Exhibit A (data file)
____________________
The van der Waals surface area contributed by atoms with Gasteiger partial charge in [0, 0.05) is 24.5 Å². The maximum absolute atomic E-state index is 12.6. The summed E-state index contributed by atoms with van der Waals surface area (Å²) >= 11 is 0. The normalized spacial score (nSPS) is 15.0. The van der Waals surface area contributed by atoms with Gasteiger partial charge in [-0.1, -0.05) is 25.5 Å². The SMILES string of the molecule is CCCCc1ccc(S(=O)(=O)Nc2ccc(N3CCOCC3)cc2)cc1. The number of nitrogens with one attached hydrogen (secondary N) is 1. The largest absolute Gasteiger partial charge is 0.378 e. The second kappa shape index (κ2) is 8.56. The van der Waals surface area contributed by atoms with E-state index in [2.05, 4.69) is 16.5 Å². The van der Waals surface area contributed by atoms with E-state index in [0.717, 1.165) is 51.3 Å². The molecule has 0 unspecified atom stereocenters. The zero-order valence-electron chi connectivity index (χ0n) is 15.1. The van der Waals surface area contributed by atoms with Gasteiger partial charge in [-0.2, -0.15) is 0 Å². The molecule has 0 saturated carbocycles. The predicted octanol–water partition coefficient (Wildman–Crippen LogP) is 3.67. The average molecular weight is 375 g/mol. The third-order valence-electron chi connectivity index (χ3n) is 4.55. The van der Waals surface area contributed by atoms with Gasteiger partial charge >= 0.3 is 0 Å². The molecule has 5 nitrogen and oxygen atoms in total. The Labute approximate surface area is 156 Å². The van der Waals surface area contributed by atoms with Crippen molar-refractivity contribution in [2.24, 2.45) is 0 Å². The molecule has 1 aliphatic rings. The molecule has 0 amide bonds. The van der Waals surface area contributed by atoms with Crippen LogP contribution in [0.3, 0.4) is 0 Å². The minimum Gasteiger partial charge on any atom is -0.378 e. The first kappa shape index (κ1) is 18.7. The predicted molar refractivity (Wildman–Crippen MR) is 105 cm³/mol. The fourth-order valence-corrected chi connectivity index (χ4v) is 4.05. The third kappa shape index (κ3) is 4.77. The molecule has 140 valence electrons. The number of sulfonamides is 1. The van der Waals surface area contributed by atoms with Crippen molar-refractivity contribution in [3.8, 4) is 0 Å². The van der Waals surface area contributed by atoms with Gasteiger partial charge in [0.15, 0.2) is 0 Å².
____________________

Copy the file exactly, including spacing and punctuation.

The van der Waals surface area contributed by atoms with Gasteiger partial charge in [0, 0.05) is 24.5 Å². The maximum absolute atomic E-state index is 12.6. The summed E-state index contributed by atoms with van der Waals surface area (Å²) >= 11 is 0. The normalized spacial score (nSPS) is 15.0. The van der Waals surface area contributed by atoms with Gasteiger partial charge in [-0.1, -0.05) is 25.5 Å². The SMILES string of the molecule is CCCCc1ccc(S(=O)(=O)Nc2ccc(N3CCOCC3)cc2)cc1. The number of nitrogens with one attached hydrogen (secondary N) is 1. The largest absolute Gasteiger partial charge is 0.378 e. The second kappa shape index (κ2) is 8.56. The van der Waals surface area contributed by atoms with E-state index in [2.05, 4.69) is 16.5 Å². The van der Waals surface area contributed by atoms with E-state index in [0.717, 1.165) is 51.3 Å². The molecule has 0 unspecified atom stereocenters. The zero-order valence-electron chi connectivity index (χ0n) is 15.1. The van der Waals surface area contributed by atoms with Gasteiger partial charge in [-0.2, -0.15) is 0 Å². The molecule has 0 saturated carbocycles. The predicted octanol–water partition coefficient (Wildman–Crippen LogP) is 3.67. The average molecular weight is 375 g/mol. The third-order valence-electron chi connectivity index (χ3n) is 4.55. The van der Waals surface area contributed by atoms with Gasteiger partial charge >= 0.3 is 0 Å². The molecule has 5 nitrogen and oxygen atoms in total. The Labute approximate surface area is 156 Å². The van der Waals surface area contributed by atoms with Crippen molar-refractivity contribution in [2.24, 2.45) is 0 Å². The molecule has 1 aliphatic rings. The molecule has 0 amide bonds. The van der Waals surface area contributed by atoms with Crippen LogP contribution in [0.3, 0.4) is 0 Å². The minimum Gasteiger partial charge on any atom is -0.378 e. The first kappa shape index (κ1) is 18.7. The predicted molar refractivity (Wildman–Crippen MR) is 105 cm³/mol. The fourth-order valence-corrected chi connectivity index (χ4v) is 4.05. The third kappa shape index (κ3) is 4.77. The molecule has 140 valence electrons. The number of sulfonamides is 1. The van der Waals surface area contributed by atoms with Crippen molar-refractivity contribution in [3.8, 4) is 0 Å². The van der Waals surface area contributed by atoms with Gasteiger partial charge in [0.15, 0.2) is 0 Å².